Sea Turtles at risk

Traces d’une montée de tortue verte sur la plage de la baie aux Prunes
Tracks left by a green turtle on the beach of Plum Bay © Véronique Mas

The first nest of green sea turtle this year was noted on May 12 at Plum Bay.
The second was a hawksbill sea turtle nest recorded on May 29 on Tintamare.
By late June, the Réserve had counted nine nests on Tintamare, five at Plum Bay, one on Pinel, and one on the beach at Grandes Cayes.
A total of 57 eco-volunteers - that the Réserve thanks for their work (often thankless as the turtles are not always there, but always useful from a scientific point of view) - got up early in the morning to check out the eight beaches listed as egg-laying sites in order to look for turtle tracks.
The Réserve is also responsible for a ninth site, that of Tintamare.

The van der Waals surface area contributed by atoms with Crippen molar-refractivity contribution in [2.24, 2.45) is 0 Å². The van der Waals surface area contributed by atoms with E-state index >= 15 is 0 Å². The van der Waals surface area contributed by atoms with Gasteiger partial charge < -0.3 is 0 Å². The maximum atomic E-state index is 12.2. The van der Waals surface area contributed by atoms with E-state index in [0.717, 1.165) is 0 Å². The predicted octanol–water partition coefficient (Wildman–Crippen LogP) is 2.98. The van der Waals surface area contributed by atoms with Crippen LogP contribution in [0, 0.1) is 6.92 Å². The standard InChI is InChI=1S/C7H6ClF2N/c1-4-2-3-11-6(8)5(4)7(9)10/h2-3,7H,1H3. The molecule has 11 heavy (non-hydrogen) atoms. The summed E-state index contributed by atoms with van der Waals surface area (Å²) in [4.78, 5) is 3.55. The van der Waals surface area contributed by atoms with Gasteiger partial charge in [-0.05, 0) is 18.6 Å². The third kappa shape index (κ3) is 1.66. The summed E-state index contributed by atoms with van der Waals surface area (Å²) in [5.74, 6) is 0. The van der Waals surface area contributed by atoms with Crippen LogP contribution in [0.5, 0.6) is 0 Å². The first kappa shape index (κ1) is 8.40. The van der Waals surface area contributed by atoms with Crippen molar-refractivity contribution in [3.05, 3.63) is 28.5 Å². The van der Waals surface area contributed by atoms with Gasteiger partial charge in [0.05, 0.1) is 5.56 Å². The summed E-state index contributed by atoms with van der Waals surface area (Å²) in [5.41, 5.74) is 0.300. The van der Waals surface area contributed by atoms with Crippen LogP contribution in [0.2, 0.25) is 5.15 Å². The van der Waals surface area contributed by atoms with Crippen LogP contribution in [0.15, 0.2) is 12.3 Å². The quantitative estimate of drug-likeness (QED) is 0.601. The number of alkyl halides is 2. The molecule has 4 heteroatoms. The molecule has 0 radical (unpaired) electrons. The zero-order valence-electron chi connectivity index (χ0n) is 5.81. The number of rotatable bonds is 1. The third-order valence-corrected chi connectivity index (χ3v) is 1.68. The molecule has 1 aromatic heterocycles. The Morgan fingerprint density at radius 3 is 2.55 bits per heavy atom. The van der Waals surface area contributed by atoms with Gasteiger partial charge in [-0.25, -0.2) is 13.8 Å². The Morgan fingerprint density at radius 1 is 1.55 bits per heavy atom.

This number of nests is rather low and indicates the amount of work that remains to be done (dealing with too much light on the beaches, parking of cars, too much noise, keeping the sites clean) in order to make sure that these sea turtles continue to lay their eggs in St Martin in the future.
In Guadeloupe, for example, there can be as many as five or six egg-laying sites every day on the beaches where the turtles are most frequently observed.
Remember that any sort of disturbance at nights during the egg-laying season (March-October) can cause these protected turtles to make a U-turn and not lay their eggs on our beaches, making these fragile species even more endangered than before

All articles from: Newsletter-15

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